First, I have to note a blog that everyone should be reading. Paul Bolush writes on heck of a reflective blog. I check google reader daily to see what he has posted and click away to see what insight he has to offer. He is an 8th grade American History teacher in Connecticut. Go back and read this post...A Heart So Empty. It will keep you up tonight.
Second, I read an article from AOL called What makes a great teacher? I keep thinking about my own classroom. I feel I build quality relationships (one art project at a time--classroom blog), and the eamil I got from a parent about making mistakes. Copied below, students name changed to him/he.
Dear Mr. Holman -
All too often when teachers hear from parents, it's only when they are upset about something going on in the classroom or some issue they may have with the teacher him / herself.
This note is an exception to that rule. We simply wanted to tell you how pleased we are with the approach you are taking towards teaching our son and the results that are evident as a result of your efforts. He thoroughly enjoys your class; telling us you make him think more than any other teacher he has ever had. We were particularly impressed when he told us that you had apologized (and taken responsibility) to the class for not preparing them better for a recent test that was given.... and giving them a chance to recover some of the points they had missed on the test as a result of your mistake. Most teachers (people in general) would not have taken the responsibility; instead they would have blamed it on the students themselves. It took a big person, with a great deal of character, to do what you did. We were extremely impressed when he told us the story; as was he.
Thank you for challenging him the way you do and know that you have our full support and enthusiasm when it comes to your methods and philosophy about how best to prepare young minds for the future challenges (both academically and socially) they will all most certainly face.
I was proud to get this email. It was a life lesson for students...much more then world history content.
Thirdly, was also very proud to allow my students to explore content this year in new ways. One student, working on an independent project produce the following youtube...Outstanding--if you cant watch it all--check out the last minute or so..awesome. The list of what kids have produced it long, but a few would include: google docs, personal reflection blogs, documentaries of their parents life in 7th grade, and more. They are learning, having fun and looking forward to class. I have seen the staff I work with at the middle school try new things: reading class is skyping to a Kindergarten class in another district once a week to read to them, google docs all over, and software we are posting on this blog being used by teachers and students alike. Mike will have more to say about this.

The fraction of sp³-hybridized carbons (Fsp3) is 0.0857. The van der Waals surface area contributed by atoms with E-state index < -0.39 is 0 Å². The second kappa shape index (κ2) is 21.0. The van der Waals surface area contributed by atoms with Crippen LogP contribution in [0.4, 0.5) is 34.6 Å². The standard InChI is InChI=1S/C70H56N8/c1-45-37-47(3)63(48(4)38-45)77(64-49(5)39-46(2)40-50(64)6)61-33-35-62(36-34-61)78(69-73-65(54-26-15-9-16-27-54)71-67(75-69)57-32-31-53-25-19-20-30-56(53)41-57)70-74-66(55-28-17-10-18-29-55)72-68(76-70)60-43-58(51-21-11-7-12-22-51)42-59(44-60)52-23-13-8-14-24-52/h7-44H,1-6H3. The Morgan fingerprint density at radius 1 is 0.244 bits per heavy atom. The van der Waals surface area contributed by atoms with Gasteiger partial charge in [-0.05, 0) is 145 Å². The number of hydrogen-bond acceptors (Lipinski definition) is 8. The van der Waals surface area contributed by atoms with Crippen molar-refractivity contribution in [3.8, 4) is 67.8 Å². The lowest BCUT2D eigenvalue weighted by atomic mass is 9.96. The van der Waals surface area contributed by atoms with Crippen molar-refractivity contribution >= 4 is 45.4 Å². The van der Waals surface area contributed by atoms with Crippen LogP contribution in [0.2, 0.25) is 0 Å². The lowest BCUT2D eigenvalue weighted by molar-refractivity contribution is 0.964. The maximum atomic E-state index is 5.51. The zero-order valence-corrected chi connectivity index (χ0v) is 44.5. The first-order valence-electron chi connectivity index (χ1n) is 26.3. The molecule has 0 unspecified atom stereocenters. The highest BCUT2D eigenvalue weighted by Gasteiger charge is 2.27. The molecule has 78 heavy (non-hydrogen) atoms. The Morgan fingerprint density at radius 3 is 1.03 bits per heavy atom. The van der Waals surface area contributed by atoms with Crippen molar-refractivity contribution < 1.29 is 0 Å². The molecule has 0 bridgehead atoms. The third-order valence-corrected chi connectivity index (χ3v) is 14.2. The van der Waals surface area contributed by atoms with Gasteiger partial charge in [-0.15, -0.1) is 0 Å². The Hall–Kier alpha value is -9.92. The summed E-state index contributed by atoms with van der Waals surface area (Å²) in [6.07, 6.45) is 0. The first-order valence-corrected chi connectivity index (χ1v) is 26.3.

Fourth, Mike and I have had a good year on Teachersfortomorrow.net. The highlights of the year, 1. going on stage during Alan November's keynote and speaking for a few minutes and then being interviewed by him for his website (http://www.novemberlearning.com/category/podcasts/). The interview focused on the student created textbook at dgh.wikispaces.com We are planning to present at BLC11 in Boston this summer about this textbook and our cross district collaboration. We have even been asked to be Keynotes in a conference coming up in March--more details later.
In the end, I think it has been a great year. I have made new relationships with outstanding teachers on twitter, through this blog and others, and found that we are not alone in trying to change the way schools work. I have been blessed with great students both at my home district and the University of Akron. I have been blessed with a wife who lets me spend so much time on this computer. I have been blessed with working with Mike. It has been a great year. I look forward to 2011.